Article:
In this study, we found there is no significant difference in respect of GA, BW in PRBC and non PRBC group. Keir et al. [29] showed that Infants who did not receive RBC transfusion/s had higher birth weight (p<0.01) and higher gestational age at the time of birth (p<0.01) as compared with those who received transfusion/s. There is no significant difference in both group between Apgar score and initial hemoglobin level. Mean hemoglobin level in PRBC group 17.88 g/dl. Wang et al. [30] showed in their study- average initial hemoglobin level was 14.8 g/dL. Sepsis presented as 20.7%, 25.8%; RDS presented as 34.5%, 12.9% and it is statistically significant; TTN presented as 6.9%, 9.7%; prematurity presented as 34.5%, 38.7% in PRBC and non PRBC group respectively. In this study, RBC transfusion in the PT LBW infants was associated with increased risk of neonatal morbidity. Hospital stay was more in PRBC group and it is statistically significant. According to Chirico et al. [31] short-term outcomes showed no difference in death or major morbidity with restrictive or liberal transfusion regimens. Although detrimental effects of RBC transfusion have been reported in critically ill patients of various age groups, most of these studies were based on observational studies and failed to provide any cellular or molecular evidence of causality. Histological studies have suggested perturbation of microcirculatory regulation by RBC transfusion is involved, hence compromising tissue oxygenation.

In preterm infants, evidence accumulated on the association between RBC transfusion and adverse outcomes in this population. The most serious outcomes are death and the development of BPD, NEC, IVH, and ROP. Most previous prospective studies compared outcomes in mostly LBW infants receiving care under a liberal (keeping ahigher hematocrit level) versus a restrictive (keeping a lower hematocrit level) rule of transfusion. Zhang et al. [32] demonstrated an association between PRBC transfusion and an increased incidence of BPD in preterm infants. The incidence of BPD was higher with earlier PRBC transfusions (within 3 weeks of life). Greater numbers of PRBC transfusions also increased the incidence of BPD and its severity. In our study, those patients who develop BPD got multiple PRBC transfusion and mostly got transfusion more than 7 days of age. None of the patients developed BPD in non PRBC group. In this prospective observational study, 15.38 % patients died during hospital stay. Wang et al. [30] showed in their study, In-hospital mortality rate was 18%. Santos et al. [33] found that Intra-hospital death occurred in 27.8% patients. The association between the risk of dying and RBC transfusions in the neonatal setting must be interpreted in relation to the consistency, strength, and biological plausibility. Further studies are needed to better define this association.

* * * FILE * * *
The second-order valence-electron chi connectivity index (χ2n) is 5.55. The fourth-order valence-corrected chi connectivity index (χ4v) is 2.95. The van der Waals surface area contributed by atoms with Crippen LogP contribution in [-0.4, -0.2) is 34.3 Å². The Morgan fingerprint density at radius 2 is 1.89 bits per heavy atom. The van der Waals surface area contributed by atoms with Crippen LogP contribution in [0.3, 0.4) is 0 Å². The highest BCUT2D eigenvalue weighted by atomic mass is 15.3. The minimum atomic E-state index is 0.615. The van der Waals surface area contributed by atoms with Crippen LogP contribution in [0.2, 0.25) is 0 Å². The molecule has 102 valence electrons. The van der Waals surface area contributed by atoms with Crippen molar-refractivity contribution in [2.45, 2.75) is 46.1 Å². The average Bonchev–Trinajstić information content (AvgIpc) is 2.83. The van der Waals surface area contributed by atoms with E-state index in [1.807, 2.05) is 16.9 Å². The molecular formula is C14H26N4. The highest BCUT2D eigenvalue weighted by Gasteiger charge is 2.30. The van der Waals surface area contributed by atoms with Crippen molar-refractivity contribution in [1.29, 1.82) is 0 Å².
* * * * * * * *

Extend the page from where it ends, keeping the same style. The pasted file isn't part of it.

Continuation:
In the meantime, clinicians should strongly consider risks and benefits for morbidity and mortality of low birth weight preterm infants. The comparison of 1st and 2nd follow up of cognitive, language, motor scaled score which were low in PRBC group and it was only significant for cognition at 9 month of age. The comparison of 1st and 2nd follow up of cognitive, language, motor composite score which were low in PRBC group and it was only significant for cognition at 9 month of age. Whyte et al. [14] in the PINT Outcome study, there was no statistically significant differ­ence in the primary outcome as death or cognitive delay, in the restrictive group and liberal group. Wang et al. [30] showed, there is no significant difference of neurodevelopmental outcome between infants who got transfusion less than 7 days of age with those who does not got transfusion within 7 days of age. The authors addressed and excluded other possible confounding effects for neurodevelopment such as hemoglobin level on growth, or abnormal iron status from different transfusion practice. They thought there was weak evidence of benefit from higher hemoglobin threshold for blood transfusion (to keep a higher hemoglobin level) with clinical and statistical significance, which could not be dismissed as accidental. However, they advocated caution in interpretation of these results and called for additional investigation of the effects of transfusion in ELBW infants. Chirico, [34] found that neurodevelopmental long-term outcomes seemed more favorable in the liberal group at first evaluation, especially for boys, and significantly better in the restrictive group at a later clinical and brain RMN investigation, especially for girls.